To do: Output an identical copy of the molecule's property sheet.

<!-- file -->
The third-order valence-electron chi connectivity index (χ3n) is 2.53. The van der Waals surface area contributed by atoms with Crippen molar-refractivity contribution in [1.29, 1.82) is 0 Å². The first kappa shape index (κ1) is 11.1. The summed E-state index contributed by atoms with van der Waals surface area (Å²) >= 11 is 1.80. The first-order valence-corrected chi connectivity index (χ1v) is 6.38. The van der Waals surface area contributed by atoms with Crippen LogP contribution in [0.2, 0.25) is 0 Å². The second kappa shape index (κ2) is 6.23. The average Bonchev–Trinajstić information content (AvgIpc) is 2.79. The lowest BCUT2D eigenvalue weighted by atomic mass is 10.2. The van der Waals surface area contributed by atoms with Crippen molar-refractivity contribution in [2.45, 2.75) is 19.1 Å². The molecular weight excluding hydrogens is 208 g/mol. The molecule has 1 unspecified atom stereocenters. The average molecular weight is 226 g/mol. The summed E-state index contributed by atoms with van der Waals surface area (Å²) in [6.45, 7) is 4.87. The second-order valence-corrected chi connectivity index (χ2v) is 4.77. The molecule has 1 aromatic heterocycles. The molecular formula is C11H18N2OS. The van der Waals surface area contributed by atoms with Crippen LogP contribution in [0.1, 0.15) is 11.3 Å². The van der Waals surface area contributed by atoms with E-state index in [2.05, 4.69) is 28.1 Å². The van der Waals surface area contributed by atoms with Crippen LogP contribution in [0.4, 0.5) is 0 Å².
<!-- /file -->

The third-order valence-electron chi connectivity index (χ3n) is 2.53. The van der Waals surface area contributed by atoms with Crippen molar-refractivity contribution in [1.29, 1.82) is 0 Å². The first kappa shape index (κ1) is 11.1. The summed E-state index contributed by atoms with van der Waals surface area (Å²) >= 11 is 1.80. The first-order valence-corrected chi connectivity index (χ1v) is 6.38. The van der Waals surface area contributed by atoms with Crippen LogP contribution in [0.2, 0.25) is 0 Å². The second kappa shape index (κ2) is 6.23. The average Bonchev–Trinajstić information content (AvgIpc) is 2.79. The lowest BCUT2D eigenvalue weighted by atomic mass is 10.2. The van der Waals surface area contributed by atoms with Crippen molar-refractivity contribution in [2.45, 2.75) is 19.1 Å². The molecular weight excluding hydrogens is 208 g/mol. The molecule has 1 unspecified atom stereocenters. The average molecular weight is 226 g/mol. The summed E-state index contributed by atoms with van der Waals surface area (Å²) in [6.45, 7) is 4.87. The second-order valence-corrected chi connectivity index (χ2v) is 4.77. The molecule has 1 aromatic heterocycles. The molecular formula is C11H18N2OS. The van der Waals surface area contributed by atoms with Crippen LogP contribution in [0.1, 0.15) is 11.3 Å². The van der Waals surface area contributed by atoms with E-state index in [2.05, 4.69) is 28.1 Å². The van der Waals surface area contributed by atoms with Crippen LogP contribution in [0.4, 0.5) is 0 Å².